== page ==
The benefits of studying the arts are endless. If you’re looking to improve your child’s self confidence, social skills and test scores add an artistic flair to his or her curriculum.
By Melissa Tucker
When children are introduced to the arts, educators often report better focus, reduction in disciplinary actions and higher test scores.
“Data shows after two years of trying to play an instrument a child’s brain changes. Their test scores in math and science are improved,” said Barbara Burroughs, director of education and community engagement for the Arkansas Symphony Orchestra. “We’ve seen children who have spent many hours in the principal’s office who have started violin lessons and become honor students by the end of the year. We’ve also taught an entire grade, and the principal said their test scores went up 30 points in one year.”
But, more than that, Burroughs says children experience joy when listening to or playing music, and, as a result, the whole family is affected.
“A child’s life without music or learning to play an instrument is not as full or as rich,” she said. “And we always encourage families to be involved in everything we do, and it’s contagious. The kids who play instruments and love music are our best and brightest kids.”
The Symphony Orchestra is only one local arts organization creating events and outreach programs to impact children. Here’s a few more ideas for arts-based events and programs in the coming months.
The ASO’s Entergy Kids Ticket program continues to offer free symphony admission to young children. With a paid adult ticket, and an Entergy ticket reservation, school-aged kids can attend orchestra performances for free on Sunday afternoons. Some of the shows coming up include “Star Wars” on Sun., Sept. 21, which will also include a costume contest.
The Symphony’s Sturgis Music Academy offers private lessons to children ages 5 to 18 at the symphony offices, with one private lesson and one group lesson each week. Under that umbrella, the Academy also teaches violin and cello to children in local schools and has more than 100 instruments to provide for learning purposes.
For younger children, the Orchestra and You program visits schools and organizes the students into an orchestra using plastic instruments.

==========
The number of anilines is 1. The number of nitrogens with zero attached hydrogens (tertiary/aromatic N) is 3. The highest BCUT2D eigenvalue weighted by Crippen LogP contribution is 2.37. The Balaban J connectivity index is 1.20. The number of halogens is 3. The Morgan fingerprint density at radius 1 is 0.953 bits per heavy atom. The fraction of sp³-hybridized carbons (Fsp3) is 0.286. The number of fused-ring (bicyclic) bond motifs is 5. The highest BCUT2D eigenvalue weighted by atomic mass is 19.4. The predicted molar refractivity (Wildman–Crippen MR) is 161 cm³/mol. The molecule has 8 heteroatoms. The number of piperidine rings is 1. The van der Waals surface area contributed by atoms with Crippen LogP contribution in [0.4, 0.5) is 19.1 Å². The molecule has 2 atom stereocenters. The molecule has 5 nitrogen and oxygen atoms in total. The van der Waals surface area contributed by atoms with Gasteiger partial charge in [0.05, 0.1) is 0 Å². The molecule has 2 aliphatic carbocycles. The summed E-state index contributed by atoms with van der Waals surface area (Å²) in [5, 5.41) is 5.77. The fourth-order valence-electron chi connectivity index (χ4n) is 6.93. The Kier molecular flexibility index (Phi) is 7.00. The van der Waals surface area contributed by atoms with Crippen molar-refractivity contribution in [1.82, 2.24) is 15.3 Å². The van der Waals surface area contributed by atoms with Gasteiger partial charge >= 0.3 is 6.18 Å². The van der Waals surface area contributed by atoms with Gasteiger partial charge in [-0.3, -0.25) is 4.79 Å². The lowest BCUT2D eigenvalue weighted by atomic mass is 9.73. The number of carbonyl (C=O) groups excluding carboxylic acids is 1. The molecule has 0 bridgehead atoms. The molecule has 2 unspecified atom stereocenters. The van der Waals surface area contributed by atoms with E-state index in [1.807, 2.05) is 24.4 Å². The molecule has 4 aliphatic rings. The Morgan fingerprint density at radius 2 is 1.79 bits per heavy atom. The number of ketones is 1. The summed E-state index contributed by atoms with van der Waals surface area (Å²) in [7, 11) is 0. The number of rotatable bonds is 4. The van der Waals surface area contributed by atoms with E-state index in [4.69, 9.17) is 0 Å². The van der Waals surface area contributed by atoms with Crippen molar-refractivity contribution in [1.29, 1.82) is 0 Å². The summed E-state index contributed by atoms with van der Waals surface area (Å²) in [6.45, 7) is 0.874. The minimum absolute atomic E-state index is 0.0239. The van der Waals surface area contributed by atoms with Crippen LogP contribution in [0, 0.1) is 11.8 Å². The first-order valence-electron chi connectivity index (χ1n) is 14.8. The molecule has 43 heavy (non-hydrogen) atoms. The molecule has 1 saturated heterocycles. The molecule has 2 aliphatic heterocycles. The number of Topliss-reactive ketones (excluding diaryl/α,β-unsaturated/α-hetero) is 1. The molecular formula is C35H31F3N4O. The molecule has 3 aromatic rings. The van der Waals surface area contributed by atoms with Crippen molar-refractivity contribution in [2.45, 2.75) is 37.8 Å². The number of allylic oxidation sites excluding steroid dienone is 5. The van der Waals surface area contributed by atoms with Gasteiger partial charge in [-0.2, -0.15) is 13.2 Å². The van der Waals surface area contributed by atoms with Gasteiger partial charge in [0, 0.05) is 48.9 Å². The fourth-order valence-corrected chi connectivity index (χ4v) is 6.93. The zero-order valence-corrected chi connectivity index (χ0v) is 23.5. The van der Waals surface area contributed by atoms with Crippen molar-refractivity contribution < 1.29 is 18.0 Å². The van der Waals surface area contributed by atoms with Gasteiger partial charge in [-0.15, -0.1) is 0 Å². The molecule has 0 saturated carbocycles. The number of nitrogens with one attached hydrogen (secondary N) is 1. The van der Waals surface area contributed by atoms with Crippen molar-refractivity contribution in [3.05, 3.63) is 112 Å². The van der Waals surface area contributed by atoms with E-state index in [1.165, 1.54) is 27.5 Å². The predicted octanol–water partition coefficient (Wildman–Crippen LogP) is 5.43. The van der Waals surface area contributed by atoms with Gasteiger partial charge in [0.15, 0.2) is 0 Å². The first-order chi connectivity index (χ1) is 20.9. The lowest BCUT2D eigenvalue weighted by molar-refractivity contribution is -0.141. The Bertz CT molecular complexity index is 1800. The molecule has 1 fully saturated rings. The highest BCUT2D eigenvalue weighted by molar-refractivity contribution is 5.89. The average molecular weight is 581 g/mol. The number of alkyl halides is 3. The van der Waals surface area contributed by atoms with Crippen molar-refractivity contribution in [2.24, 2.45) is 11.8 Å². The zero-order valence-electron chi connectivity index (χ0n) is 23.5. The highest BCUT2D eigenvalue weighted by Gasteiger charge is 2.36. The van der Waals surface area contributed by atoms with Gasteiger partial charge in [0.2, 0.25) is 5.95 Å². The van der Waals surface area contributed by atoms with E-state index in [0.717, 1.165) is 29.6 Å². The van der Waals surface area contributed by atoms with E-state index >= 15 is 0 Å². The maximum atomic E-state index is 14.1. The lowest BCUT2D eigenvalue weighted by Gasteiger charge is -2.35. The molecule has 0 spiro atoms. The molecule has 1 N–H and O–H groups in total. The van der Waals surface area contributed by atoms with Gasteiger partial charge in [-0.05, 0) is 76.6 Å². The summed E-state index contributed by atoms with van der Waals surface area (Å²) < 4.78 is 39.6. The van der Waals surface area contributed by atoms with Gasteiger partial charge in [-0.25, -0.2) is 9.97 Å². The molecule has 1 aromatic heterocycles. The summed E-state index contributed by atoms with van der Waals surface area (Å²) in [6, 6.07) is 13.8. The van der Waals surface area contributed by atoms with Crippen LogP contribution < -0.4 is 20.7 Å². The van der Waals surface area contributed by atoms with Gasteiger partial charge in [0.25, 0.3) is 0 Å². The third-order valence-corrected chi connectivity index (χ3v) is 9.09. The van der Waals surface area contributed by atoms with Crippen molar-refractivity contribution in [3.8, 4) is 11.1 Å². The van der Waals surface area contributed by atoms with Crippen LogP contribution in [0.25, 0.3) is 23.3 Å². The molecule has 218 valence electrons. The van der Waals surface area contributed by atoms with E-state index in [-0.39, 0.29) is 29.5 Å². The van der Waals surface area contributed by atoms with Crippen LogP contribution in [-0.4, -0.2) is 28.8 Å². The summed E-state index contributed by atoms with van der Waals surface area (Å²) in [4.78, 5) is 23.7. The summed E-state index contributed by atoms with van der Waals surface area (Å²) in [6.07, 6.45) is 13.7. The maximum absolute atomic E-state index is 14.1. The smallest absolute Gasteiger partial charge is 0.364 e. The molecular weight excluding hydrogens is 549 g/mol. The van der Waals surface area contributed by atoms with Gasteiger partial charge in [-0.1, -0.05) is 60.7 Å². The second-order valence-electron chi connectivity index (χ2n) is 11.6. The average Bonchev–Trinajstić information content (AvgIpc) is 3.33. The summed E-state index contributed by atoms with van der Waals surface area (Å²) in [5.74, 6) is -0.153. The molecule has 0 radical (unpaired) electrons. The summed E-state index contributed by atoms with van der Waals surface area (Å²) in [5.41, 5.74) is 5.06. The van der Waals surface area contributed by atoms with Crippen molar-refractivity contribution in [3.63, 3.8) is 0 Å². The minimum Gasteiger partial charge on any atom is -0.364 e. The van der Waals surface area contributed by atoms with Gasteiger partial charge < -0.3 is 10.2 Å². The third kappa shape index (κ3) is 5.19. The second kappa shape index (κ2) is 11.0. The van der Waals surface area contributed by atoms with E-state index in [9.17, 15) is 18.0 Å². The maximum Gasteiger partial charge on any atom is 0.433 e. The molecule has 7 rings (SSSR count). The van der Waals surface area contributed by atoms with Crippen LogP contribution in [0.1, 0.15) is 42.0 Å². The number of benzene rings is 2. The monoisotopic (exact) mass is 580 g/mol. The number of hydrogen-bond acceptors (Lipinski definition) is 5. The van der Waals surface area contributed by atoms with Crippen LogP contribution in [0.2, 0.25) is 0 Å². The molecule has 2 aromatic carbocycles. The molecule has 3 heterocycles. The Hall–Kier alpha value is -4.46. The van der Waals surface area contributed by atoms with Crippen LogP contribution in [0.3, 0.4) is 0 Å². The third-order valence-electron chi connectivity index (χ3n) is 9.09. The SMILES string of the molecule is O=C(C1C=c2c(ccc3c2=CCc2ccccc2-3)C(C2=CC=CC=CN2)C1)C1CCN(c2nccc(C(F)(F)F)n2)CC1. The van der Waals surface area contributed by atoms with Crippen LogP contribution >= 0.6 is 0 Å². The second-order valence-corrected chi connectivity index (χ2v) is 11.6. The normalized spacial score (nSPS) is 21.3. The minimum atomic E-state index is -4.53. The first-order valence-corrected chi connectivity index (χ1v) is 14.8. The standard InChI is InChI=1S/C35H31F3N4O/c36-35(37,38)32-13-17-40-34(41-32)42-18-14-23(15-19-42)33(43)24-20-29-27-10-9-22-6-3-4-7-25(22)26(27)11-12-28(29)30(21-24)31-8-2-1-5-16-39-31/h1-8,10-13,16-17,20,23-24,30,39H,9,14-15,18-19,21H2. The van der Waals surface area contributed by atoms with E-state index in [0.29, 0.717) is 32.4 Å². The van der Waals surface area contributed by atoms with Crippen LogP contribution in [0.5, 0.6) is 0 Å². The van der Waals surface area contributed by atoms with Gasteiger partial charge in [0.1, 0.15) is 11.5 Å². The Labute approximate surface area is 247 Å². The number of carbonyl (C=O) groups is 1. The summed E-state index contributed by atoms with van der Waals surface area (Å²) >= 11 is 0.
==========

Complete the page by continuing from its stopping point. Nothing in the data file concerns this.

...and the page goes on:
In February, the Symphony will host the annual Little Rock Children’s Concert, for children in fourth to eighth grades, with additional learning materials provided for attendees. Classrooms and parents should register by Dec. 15.
At Wildwood Park for the Performing Arts, the summer music program offers learning opportunities for kids ages 6 to 18. The program has classes for beginner, intermediate and advanced young musicians, as well as professional and guest artists from across the country.
Ballet Arkansas is best known for its annual performance of the Nutcracker Ballet, as well as the accompanying Nutcracker Tea on Dec. 9, which allows young fans to visit with dancers and see the production up-close from the stage.
Catherine Fothergill, associate artistic director for Ballet Arkansas, says the organization has expanded the repertoire, adding more productions throughout the year.
“The student matinee performance each year, where schools can take field trips at reduced rates for those performances, is very popular. This year, “Dracula” is available for schools, and they will have curriculum attached,” she said.
Two shows have been added as part of the children’s series: “Mary Poppins” in February and “The Ugly Duckling” in May, which is focused on bullying.
“For ‘Mary Poppins,’ the kids will be able to come onstage and interact with the characters and dance with our dancers. It’s $10 to $15 for a ticket, which is no different from seeing a movie,” Fothergill said.
When it comes to creating art, Thea Arts Foundation and the Arkansas Arts Center have multiple programs aimed at school-aged children.
Thea’s annual sidewalk chalk event, Thea Paves the Way, will be Sept. 22 at the Clinton Library. Chalk will be provided, and families and classrooms are encouraged to reserve a space online in advance. The event will highlight the artistic ability of children and the young at heart with chalk drawings, but also includes free admission to the Clinton Library, face-painting and treats from Le Pops. A drawing for 10 gift cards worth $300 will be given to teachers who register and bring a school group to the event. In that vein, Thea is also helping teachers acquire art supplies with funding through Donors Choose. The organization has $50,000 to go toward stocking art closets in Arkansas classrooms, which will be distributed to teachers who register until it’s gone.